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Old November 14th, 2016, 12:54 PM
venport venport is offline
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Dog eating cat poop.

Good day,

I don't know if this question has been raised in this room or any other of the forum, so I appologize if it has been the case.

I finally got my BMD (four months old now) and the breeder warned me that he could eat my cats' poop. What he has tried, but I had raised the cats boxes beyond his reach. But he "has been successful" in doing so on the street during his walks.

Does anyone has any advice on how to make him stop doing so? His walks are becoming somehow complicated, because he's stopping quite often (many cats on the street in the neighborhood) and he's starting to dislike the leash.

Thanks in advance for your time.
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Old November 14th, 2016, 03:32 PM
Barkingdog Barkingdog is offline
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You may have to clean the litter box out more often or buy littler box that has a cover on it so the puppy can't get to the poop as easy . Dogs love all kind of poops, my dog like rabbit poop and my last like horse poop !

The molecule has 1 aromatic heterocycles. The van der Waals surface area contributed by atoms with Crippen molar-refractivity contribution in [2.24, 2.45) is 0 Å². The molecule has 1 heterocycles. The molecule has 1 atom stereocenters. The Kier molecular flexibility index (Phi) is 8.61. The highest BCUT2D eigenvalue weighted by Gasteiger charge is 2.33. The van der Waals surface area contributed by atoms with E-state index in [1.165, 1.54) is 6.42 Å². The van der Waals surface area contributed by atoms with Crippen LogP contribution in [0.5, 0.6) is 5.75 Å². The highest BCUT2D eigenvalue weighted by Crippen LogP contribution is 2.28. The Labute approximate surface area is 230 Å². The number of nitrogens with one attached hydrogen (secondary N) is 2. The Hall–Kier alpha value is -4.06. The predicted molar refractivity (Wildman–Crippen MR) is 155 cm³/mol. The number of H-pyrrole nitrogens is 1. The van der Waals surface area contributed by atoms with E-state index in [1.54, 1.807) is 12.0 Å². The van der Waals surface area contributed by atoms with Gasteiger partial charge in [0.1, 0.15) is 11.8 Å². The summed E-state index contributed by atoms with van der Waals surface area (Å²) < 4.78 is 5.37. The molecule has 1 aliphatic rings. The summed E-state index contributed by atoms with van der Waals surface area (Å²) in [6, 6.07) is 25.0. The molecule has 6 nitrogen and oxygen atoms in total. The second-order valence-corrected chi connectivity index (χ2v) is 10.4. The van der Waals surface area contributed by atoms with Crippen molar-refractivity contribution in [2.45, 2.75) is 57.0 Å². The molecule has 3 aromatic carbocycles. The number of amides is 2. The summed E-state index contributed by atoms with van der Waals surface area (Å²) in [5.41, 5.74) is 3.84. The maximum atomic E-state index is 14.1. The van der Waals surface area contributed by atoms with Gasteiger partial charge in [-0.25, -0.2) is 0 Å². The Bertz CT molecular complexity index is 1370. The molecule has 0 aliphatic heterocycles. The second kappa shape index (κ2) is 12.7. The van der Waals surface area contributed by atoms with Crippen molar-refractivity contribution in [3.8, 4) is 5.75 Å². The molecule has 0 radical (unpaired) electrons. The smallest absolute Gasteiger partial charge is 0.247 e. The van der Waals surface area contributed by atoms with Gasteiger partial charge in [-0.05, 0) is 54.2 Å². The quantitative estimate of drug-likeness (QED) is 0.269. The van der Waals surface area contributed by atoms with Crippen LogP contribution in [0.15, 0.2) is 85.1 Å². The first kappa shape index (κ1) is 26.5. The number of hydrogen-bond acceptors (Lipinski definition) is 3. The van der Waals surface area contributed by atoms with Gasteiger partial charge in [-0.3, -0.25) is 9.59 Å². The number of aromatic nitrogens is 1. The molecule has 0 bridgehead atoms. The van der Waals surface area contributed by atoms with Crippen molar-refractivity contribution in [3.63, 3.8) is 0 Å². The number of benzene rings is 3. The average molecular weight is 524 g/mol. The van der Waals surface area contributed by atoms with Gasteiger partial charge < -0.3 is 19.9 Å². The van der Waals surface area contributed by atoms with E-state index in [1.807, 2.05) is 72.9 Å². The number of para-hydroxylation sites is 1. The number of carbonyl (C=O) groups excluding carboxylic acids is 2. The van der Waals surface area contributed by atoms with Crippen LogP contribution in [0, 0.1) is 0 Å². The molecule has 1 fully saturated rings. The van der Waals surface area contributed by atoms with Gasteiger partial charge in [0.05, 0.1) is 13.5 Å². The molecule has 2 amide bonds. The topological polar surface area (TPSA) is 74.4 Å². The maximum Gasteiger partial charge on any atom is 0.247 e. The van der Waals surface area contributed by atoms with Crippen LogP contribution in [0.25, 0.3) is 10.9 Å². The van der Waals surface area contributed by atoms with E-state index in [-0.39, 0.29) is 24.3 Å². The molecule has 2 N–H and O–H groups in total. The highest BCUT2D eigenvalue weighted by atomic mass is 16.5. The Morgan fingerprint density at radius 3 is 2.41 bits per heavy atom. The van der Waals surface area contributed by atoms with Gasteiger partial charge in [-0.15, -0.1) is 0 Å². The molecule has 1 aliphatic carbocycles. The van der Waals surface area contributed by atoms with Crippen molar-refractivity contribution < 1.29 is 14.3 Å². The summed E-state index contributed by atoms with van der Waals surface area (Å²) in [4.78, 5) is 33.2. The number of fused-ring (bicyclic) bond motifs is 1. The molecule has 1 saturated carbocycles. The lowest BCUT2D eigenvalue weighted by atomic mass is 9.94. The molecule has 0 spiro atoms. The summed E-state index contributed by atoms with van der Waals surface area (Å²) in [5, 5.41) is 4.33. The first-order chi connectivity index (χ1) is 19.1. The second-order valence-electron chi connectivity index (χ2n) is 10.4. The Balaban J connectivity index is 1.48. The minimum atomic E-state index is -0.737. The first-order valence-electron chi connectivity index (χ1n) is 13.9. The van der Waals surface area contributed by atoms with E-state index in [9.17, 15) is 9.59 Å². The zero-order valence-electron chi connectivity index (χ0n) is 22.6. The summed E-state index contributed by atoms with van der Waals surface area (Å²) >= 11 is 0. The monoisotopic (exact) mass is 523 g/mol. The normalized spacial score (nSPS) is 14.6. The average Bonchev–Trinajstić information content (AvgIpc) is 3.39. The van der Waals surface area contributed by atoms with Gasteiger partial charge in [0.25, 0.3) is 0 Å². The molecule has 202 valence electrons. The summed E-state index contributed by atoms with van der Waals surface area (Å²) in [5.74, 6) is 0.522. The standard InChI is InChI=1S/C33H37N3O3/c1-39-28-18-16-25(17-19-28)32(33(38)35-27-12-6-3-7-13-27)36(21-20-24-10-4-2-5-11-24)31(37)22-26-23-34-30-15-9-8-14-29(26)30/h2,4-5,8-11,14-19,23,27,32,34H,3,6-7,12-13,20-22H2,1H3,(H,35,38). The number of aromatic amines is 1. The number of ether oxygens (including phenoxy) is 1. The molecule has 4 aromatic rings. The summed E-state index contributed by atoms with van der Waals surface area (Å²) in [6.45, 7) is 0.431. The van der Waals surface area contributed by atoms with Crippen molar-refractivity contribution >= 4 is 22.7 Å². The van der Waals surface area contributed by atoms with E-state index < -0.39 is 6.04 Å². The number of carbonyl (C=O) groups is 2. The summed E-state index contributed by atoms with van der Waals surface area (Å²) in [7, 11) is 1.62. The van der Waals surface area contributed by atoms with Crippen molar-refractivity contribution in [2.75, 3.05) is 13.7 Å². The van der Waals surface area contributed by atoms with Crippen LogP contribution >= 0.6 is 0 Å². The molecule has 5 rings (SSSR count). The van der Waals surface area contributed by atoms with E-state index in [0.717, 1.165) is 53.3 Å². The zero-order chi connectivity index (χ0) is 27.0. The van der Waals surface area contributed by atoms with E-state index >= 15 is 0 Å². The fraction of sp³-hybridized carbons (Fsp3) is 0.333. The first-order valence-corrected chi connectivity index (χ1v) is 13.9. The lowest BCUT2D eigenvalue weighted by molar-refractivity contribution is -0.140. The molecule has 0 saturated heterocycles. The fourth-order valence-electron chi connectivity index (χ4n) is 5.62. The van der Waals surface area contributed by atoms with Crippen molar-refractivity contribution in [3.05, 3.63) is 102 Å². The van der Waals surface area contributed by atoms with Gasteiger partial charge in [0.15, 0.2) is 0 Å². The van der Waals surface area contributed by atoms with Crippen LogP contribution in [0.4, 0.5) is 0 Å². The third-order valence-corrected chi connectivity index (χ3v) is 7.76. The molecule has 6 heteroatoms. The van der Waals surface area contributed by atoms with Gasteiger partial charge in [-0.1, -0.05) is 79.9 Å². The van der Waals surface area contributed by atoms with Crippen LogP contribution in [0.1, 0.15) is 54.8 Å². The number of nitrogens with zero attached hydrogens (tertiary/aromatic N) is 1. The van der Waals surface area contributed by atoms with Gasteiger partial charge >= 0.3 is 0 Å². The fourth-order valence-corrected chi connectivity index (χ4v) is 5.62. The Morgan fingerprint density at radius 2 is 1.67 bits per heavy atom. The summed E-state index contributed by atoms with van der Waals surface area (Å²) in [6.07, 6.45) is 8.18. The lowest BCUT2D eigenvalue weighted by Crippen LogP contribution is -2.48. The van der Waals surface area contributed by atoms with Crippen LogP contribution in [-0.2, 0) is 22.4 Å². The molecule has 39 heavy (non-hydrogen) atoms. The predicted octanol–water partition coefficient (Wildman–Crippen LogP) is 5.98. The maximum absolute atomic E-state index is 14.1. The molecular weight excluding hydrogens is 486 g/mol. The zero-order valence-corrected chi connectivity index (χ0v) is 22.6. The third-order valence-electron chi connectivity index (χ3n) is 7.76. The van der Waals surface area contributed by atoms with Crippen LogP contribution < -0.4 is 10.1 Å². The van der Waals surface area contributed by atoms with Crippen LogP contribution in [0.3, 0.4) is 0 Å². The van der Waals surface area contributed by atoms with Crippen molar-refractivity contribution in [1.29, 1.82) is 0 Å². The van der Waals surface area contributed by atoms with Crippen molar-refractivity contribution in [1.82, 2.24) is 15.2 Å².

I would love to see a picture of your puppy but not while eating cat poop.
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Old November 14th, 2016, 04:19 PM
venport venport is offline
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Thanks, but my problem is outside, while walking him.

I tried to upload a picture from my pen drive, but it seems I can only link to the web.

I don't know how to do to embed the picture in a post.
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Old November 14th, 2016, 05:15 PM
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Hello venport:

Here's an article/video I found several years ago that might help to shed some light on your problem. There are several issues that could be causing the problem and if possible they should be addressed as soon as possible to circumvent any health problems.

I do hope this helps. Keep us posted.



http://healthypets.mercola.com/sites...et-habits.aspx
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Old November 14th, 2016, 05:16 PM
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This is somewhat of a training issue. Are you going to be taking any training classes.

My opinion is dont give him the opportunity to get to the poop. You will have to be in control of the dog. You may have to be more vigilient even after puppy stages as some dogs like to eat things off the ground.

Take some treats on your walk. See if you see any signs of the behavior as you walk. If you see something about to happen then I would take out a treat and distract them from the bad behavior by getting their attention. If they respond praise and treat (reward) It will not take your puppy long to figure out they will be rewarded and hopefully this discourages the behavior.

I am sure there are lots of ways to approach this but start with that.

I used to use the folding tables and put the cat litter and food up on the table.

Oh and my boy ate the litter box twice on me.....my trainer said I shouldnt have left them alone long enough to get into trouble.

Best of luck and let us know how you make out